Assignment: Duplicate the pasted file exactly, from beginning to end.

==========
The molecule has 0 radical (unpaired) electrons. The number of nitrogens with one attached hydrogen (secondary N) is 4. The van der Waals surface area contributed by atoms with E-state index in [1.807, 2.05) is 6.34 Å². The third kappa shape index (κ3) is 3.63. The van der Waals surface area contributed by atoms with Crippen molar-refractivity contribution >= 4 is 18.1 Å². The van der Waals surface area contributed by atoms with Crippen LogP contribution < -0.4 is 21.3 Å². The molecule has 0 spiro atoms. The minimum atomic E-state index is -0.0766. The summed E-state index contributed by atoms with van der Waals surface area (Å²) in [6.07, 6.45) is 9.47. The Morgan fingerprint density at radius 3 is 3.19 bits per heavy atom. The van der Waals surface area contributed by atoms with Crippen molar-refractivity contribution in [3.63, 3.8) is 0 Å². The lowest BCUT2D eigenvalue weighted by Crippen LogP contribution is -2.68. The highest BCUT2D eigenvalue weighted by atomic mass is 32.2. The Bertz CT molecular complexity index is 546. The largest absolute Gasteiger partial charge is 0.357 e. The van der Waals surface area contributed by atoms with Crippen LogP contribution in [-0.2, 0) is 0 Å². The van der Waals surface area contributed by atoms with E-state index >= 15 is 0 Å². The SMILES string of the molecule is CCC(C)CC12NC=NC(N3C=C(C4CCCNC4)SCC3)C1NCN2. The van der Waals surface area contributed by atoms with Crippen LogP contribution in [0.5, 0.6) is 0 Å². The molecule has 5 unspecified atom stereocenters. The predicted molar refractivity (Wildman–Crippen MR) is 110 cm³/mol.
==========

The molecule has 0 radical (unpaired) electrons. The number of nitrogens with one attached hydrogen (secondary N) is 4. The van der Waals surface area contributed by atoms with E-state index in [1.807, 2.05) is 6.34 Å². The third kappa shape index (κ3) is 3.63. The van der Waals surface area contributed by atoms with Crippen molar-refractivity contribution >= 4 is 18.1 Å². The van der Waals surface area contributed by atoms with Crippen LogP contribution < -0.4 is 21.3 Å². The molecule has 0 spiro atoms. The minimum atomic E-state index is -0.0766. The summed E-state index contributed by atoms with van der Waals surface area (Å²) in [6.07, 6.45) is 9.47. The Morgan fingerprint density at radius 3 is 3.19 bits per heavy atom. The van der Waals surface area contributed by atoms with Crippen molar-refractivity contribution in [3.63, 3.8) is 0 Å². The lowest BCUT2D eigenvalue weighted by Crippen LogP contribution is -2.68. The highest BCUT2D eigenvalue weighted by atomic mass is 32.2. The Bertz CT molecular complexity index is 546. The largest absolute Gasteiger partial charge is 0.357 e. The van der Waals surface area contributed by atoms with Crippen LogP contribution in [-0.2, 0) is 0 Å². The van der Waals surface area contributed by atoms with E-state index >= 15 is 0 Å². The SMILES string of the molecule is CCC(C)CC12NC=NC(N3C=C(C4CCCNC4)SCC3)C1NCN2. The van der Waals surface area contributed by atoms with Crippen LogP contribution in [0.5, 0.6) is 0 Å². The molecule has 5 unspecified atom stereocenters. The predicted molar refractivity (Wildman–Crippen MR) is 110 cm³/mol.